Responding to a question posted on Quora, a foreign talent currently working in Singapore said that one of the many reasons foreign talents are hired in favour of locals is due to the fact that foreign talents are more qualified and experienced, at least in the IT industry.
To give you some context, the question posed was: Why does Singapore require so much “foreign talent” when Singaporeans are so educated and smart? Why does Singapore keep “importing” foreigners to do their work when they can get locals to do it?
The author of the response noted that there are a few reasons why there is a trend of hiring foreign talent, one of which is the level of experience and expertise that foreign talents offer. “One reason could be that most of those FTs seem to have worked in more than a few companies back in their home countries – just a matter of exposure.”
He also noted that the Singaporeans he’s met were well-educated and smart but were also “more ambitious & entrepreneurial” and didn’t settle for a standard 9-5 job. He pointed out that those who do take up jobs in companies in Singapore tend to work in ‘non-regulated’ work environments with low pay, demanding work hours, and often have to work overtime with no pay. The author wrote, “that would be considered inhumane in most other countries. I wouldn’t be surprised if they flip out tomorrow and decide to move to another country.”
On top of that, the anonymous author pointed out that foreign talents don’t have to worry about long-term issues like buying a house – something the author points out as ‘a nightmare’ and only available to the ‘exorbitantly rich’. For a foreigner, they can simply work in Singapore for a few year and thrive on their salary without worrying about maintaining a long term sustainable lifestyle on the island. But for locals, “many times they’re offered a position with a salary that seems great in their local currency but is actually very low for Singapore living standards”.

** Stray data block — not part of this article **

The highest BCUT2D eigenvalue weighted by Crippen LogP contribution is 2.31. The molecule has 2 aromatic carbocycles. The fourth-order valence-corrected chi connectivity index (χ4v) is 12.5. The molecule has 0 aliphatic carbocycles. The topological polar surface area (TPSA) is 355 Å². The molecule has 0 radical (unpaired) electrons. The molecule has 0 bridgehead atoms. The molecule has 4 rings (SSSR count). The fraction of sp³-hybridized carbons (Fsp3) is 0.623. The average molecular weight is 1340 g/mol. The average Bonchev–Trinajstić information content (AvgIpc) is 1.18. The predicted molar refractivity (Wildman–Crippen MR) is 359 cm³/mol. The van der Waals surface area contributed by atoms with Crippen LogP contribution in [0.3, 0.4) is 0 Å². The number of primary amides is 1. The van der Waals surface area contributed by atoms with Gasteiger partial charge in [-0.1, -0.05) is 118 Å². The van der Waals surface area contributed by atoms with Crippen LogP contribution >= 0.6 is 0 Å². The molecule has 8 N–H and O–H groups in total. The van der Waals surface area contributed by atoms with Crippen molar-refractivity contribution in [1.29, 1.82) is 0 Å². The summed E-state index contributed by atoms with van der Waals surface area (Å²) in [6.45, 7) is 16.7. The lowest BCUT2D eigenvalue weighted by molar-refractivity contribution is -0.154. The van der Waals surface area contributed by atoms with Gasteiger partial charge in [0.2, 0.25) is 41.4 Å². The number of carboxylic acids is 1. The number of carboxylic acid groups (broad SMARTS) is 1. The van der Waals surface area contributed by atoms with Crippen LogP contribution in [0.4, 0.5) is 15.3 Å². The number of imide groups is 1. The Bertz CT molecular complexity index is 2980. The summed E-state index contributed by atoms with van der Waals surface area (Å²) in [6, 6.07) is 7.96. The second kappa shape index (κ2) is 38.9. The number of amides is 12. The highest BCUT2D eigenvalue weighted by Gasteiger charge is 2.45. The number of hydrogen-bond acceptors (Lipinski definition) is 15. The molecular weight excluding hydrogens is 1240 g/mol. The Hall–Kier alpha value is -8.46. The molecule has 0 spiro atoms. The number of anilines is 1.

That’s another reason for the trend – not that foreign talents are more likely to be hired but that local talents simply don’t want these lower paying jobs because they aren’t financial viable. “There are positions in my own company that have been vacant since months because of lack of applications from locals,” says the author who works in a specialised field of medicine.
Finally, the other reason the author provided but did not elaborate on much is the fact that foreign employers and managers have a propensity to hire their own countrymen – not necessarily driven by any nefarious reasons but simply out of comfort and familiarity. Drawing from personal experience, the author says “In my field where there are next to none locals, we still see Chinese hiring Chinese, Indians hiring Indians or Koreans hiring other Koreans. But I guess this isn’t a problem that is only specific to Singapore; everywhere it’s the same.”
While this may be true to some extent, it isn’t always the case. Take for an example, a Singaporean managing director was charged by the Ministry of Manpower in 2016, for collecting kickbacks amounting to S105,235 for the continued employment of 20 foreign workers by the company he works for. And we can assume this is just one of many other cases which have been brought to public’s attention through prosecution by MOM.
The author then sums up the problem by saying, “the question isn’t really about evaluating calibre of locals vs. FTs. The problem is getting the locals to fill the positions. There are some jobs locals do not want to take up, there are positions which do not bode well financially if you’re a Singaporean, there are better opportunities elsewhere, there are places where an FT has better relevant skills than local applicants and there are places where the hiring manager would rather see his own countryman than others even if it is unfair.”